Okay, so here I sit in Howick with the late afternoon sun streaming onto my verandah. I have had time to cogitate and ruminate and take stock, I have (almost) completed over 60 hours of transcribing all the Dictaphone recordings from the walk, and this has given me a good overall picture of things.

I sit with a mass of photos. One folder we have is of some of the horrors in Durban, which, I have been told, we have not sufficiently reported on. So here goes – buckle your seat belt and prepare yourself for a scary ride.

As we approached the N2 highway we were all dragging our heels, reluctant to reach this landmark that to all of us, symbolised the end of a wonderful journey.  The smells and sounds of the city intensified, and the highway came closer and closer  – it also marked the dividing line between general Durban and the industrial area. Once we had walked underneath the graffiti clad road there was much to insult all our senses. Keep in mind the fact that the factories are all situated on the left bank (going downstream). Between their back fences and the +- 4 metre drop off to the river and flood plain is a belt about 5 metres wide, which is heavily infested with various aliens. In places the aliens have been cleared by DUCT river care teams and in other places is looked after by arbitrary people who have beautiful gardens – veggies and otherwise, growing on the banks. There is also even a Conservancy  – the Springfield Park conservancy – so there is this mix of abuse and care. Dumping is common – apart from clearing alien invasive plants, the DUCT River Care Teams collect rubbish along their sections of the river, so we did not see too much rubbish thanks to their efforts.

A big problem seems to be the storm water drains which all have their outlets in the river bank : One containing what looked like neat engine oil which lay in a disgusting pool that trickled into the river

causing an oil slick on the river.

Three other stormwater drains contaminated with who knows what – one oily, (013) one foamy and grungy, another with litter and who knows what liquids (and all very smelly).

At the back of the brewery,

the smell emanating from the storm water drain contained elements of horribly fermented yeast and sewage as we stood on the gabions at the storm water outlet.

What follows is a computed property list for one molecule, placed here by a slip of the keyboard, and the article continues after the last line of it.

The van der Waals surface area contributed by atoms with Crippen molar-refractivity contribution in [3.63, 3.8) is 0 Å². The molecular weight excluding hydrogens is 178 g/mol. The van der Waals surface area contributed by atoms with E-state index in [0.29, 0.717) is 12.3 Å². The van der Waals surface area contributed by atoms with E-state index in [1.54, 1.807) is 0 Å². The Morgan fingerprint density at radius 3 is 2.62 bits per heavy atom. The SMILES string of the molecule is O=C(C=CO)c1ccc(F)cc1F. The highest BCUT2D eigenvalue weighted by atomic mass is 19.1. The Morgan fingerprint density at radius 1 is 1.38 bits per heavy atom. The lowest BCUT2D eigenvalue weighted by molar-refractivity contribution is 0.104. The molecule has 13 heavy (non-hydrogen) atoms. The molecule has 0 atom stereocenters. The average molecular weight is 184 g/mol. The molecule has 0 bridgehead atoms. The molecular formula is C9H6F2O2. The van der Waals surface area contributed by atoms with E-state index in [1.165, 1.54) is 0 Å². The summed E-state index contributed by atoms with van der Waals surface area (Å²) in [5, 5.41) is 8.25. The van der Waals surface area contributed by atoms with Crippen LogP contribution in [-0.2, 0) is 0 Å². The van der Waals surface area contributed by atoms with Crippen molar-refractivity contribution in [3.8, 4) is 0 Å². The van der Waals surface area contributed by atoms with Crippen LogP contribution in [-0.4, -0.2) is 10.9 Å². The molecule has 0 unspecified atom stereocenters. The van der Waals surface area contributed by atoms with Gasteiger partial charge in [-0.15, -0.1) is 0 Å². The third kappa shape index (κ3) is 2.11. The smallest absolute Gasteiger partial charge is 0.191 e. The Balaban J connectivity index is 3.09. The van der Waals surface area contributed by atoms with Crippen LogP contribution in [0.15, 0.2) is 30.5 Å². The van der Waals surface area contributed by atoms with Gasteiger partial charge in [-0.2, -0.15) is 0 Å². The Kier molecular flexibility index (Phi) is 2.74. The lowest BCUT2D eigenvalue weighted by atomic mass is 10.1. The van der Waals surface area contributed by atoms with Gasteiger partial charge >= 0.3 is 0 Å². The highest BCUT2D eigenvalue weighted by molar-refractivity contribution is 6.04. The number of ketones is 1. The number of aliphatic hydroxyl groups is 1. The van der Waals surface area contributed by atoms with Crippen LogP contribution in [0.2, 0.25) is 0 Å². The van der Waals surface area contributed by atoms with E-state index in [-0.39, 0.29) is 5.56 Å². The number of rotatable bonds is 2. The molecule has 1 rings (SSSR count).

– the pool below the outlet looked none too savoury either.

Given the size of some of the storm water drains and the information we received that after heavy rains, they disgorge piles and piles of rubbish into the river, I understood the day a couple of years ago when my son called me after flying a helicopter at low level over the uMngeni River mouth. Horrified, he recounted that the river, (swollen after recent heavy rains), looked like coloured ribbons streaming out to sea what with all the rubbish that was carried along. Some folk have to use this water to wash themselves and their clothes.

How we have not had major disease outbreaks is beyond me.

The storm water drain that is situated on the banks of the upper reaches of blue lagoon – blue?????/ what a misnomer – was none too savoury either – stank of sewage and the mud flats below it were, um… put it this way I wouldn’t want to get into that mud. Mud usually has a savoury, earthy, well, muddy smell….  This mud quite honestly just stank of unknown horrors.

Who knows what gets into the water – this was something that left a white powdery layer on the mud when it all dried.

Oh – and don’t forget the piles of dumping and before this years DUZI race, the relevant River Care Team collected an astounding 2,000 bags of rubbish at Blue lagoon alone!

And yet, amongst all the horrors, we found love and care too – a beautifully tended cemetery, veggie gardens thriving and even a couple of pretty gardens, made for the love and joy they bring; mown lawns and trees planted by DUCT, proudly shown to us by Herbert, the supervisor of that section.

The pride and joy that Herbert has in his work reflected the attitude of all the DUCT River Care Team members and staff that we met along the way. It was reflected by the 3 municipal cleaners that Pandora & I met at sunrise on the beach the morning after the walk – when I congratulated them on their efforts, they beamed with pride. Visibly emotional, they told us how passionate they were about their work in helping to keep the river and oceans clean. I would give an eye tooth to see such passion and pride on the face of many a blue collar worker. This attitude was reflected in the Working for the Coast staff we met on the beach after our mangrove walk.

There are so many people like these, to whom we all owe an enormous debt of thanks – without them I hate to imagine what state our Mama River would be in. I would like to start a page on the blog called The Unsung Heroes, that will list people who lovingly and unselflessly give of themselves in the Fellowship of the river – all those who love her and care for her. So if you have any nominations, please email me on :

Take care – and watch this space, we will continue keeping up the blog and the river stories alive.



About Nikki Brighton

I live in Howick, between the river and the hills. I enjoy pre-dawn walks in the streets with my dog, sitting on the veranda with crochet and tea, and harvesting vegetables outside the kitchen door.
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